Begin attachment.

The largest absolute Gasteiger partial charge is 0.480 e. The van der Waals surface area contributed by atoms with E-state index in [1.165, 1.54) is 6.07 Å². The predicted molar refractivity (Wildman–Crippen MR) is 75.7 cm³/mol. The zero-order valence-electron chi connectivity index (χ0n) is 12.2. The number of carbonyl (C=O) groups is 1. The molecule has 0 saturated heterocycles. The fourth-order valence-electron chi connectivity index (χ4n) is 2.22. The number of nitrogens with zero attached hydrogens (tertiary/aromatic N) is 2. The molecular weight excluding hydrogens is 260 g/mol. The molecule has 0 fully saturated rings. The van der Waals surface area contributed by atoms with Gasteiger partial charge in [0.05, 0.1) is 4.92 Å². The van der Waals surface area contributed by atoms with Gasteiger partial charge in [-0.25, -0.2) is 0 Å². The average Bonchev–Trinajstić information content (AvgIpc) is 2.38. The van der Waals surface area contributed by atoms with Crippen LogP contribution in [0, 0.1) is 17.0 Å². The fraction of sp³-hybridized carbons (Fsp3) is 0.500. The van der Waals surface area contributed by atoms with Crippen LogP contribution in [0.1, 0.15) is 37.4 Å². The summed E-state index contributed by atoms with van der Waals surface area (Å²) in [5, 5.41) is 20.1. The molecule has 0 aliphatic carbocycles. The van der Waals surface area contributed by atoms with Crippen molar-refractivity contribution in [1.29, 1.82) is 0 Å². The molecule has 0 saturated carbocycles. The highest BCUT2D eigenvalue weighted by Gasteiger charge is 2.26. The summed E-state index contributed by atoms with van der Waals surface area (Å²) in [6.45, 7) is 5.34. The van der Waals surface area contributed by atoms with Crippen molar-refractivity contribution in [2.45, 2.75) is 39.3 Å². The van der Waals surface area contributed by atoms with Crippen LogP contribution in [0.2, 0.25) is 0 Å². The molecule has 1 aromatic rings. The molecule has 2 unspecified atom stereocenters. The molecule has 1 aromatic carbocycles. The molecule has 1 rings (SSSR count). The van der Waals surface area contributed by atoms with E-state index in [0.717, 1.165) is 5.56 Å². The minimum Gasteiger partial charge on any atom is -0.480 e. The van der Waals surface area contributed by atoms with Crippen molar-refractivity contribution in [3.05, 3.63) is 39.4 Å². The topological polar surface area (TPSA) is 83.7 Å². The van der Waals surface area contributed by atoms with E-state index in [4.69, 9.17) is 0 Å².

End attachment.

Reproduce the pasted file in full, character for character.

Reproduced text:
The largest absolute Gasteiger partial charge is 0.480 e. The van der Waals surface area contributed by atoms with E-state index in [1.165, 1.54) is 6.07 Å². The predicted molar refractivity (Wildman–Crippen MR) is 75.7 cm³/mol. The zero-order valence-electron chi connectivity index (χ0n) is 12.2. The number of carbonyl (C=O) groups is 1. The molecule has 0 saturated heterocycles. The fourth-order valence-electron chi connectivity index (χ4n) is 2.22. The number of nitrogens with zero attached hydrogens (tertiary/aromatic N) is 2. The molecular weight excluding hydrogens is 260 g/mol. The molecule has 0 fully saturated rings. The van der Waals surface area contributed by atoms with Gasteiger partial charge in [0.05, 0.1) is 4.92 Å². The van der Waals surface area contributed by atoms with Gasteiger partial charge in [-0.25, -0.2) is 0 Å². The average Bonchev–Trinajstić information content (AvgIpc) is 2.38. The van der Waals surface area contributed by atoms with Crippen LogP contribution in [0, 0.1) is 17.0 Å². The fraction of sp³-hybridized carbons (Fsp3) is 0.500. The van der Waals surface area contributed by atoms with Crippen LogP contribution in [0.1, 0.15) is 37.4 Å². The summed E-state index contributed by atoms with van der Waals surface area (Å²) in [5, 5.41) is 20.1. The molecule has 0 aliphatic carbocycles. The van der Waals surface area contributed by atoms with Crippen molar-refractivity contribution in [1.29, 1.82) is 0 Å². The molecule has 0 saturated carbocycles. The highest BCUT2D eigenvalue weighted by Gasteiger charge is 2.26. The summed E-state index contributed by atoms with van der Waals surface area (Å²) in [6.45, 7) is 5.34. The van der Waals surface area contributed by atoms with Crippen molar-refractivity contribution in [2.45, 2.75) is 39.3 Å². The van der Waals surface area contributed by atoms with Crippen LogP contribution in [0.2, 0.25) is 0 Å². The molecule has 1 aromatic rings. The molecule has 2 unspecified atom stereocenters. The molecule has 1 aromatic carbocycles. The molecule has 1 rings (SSSR count). The van der Waals surface area contributed by atoms with E-state index in [0.717, 1.165) is 5.56 Å². The minimum Gasteiger partial charge on any atom is -0.480 e. The van der Waals surface area contributed by atoms with Crippen molar-refractivity contribution in [3.05, 3.63) is 39.4 Å². The topological polar surface area (TPSA) is 83.7 Å². The van der Waals surface area contributed by atoms with E-state index in [4.69, 9.17) is 0 Å².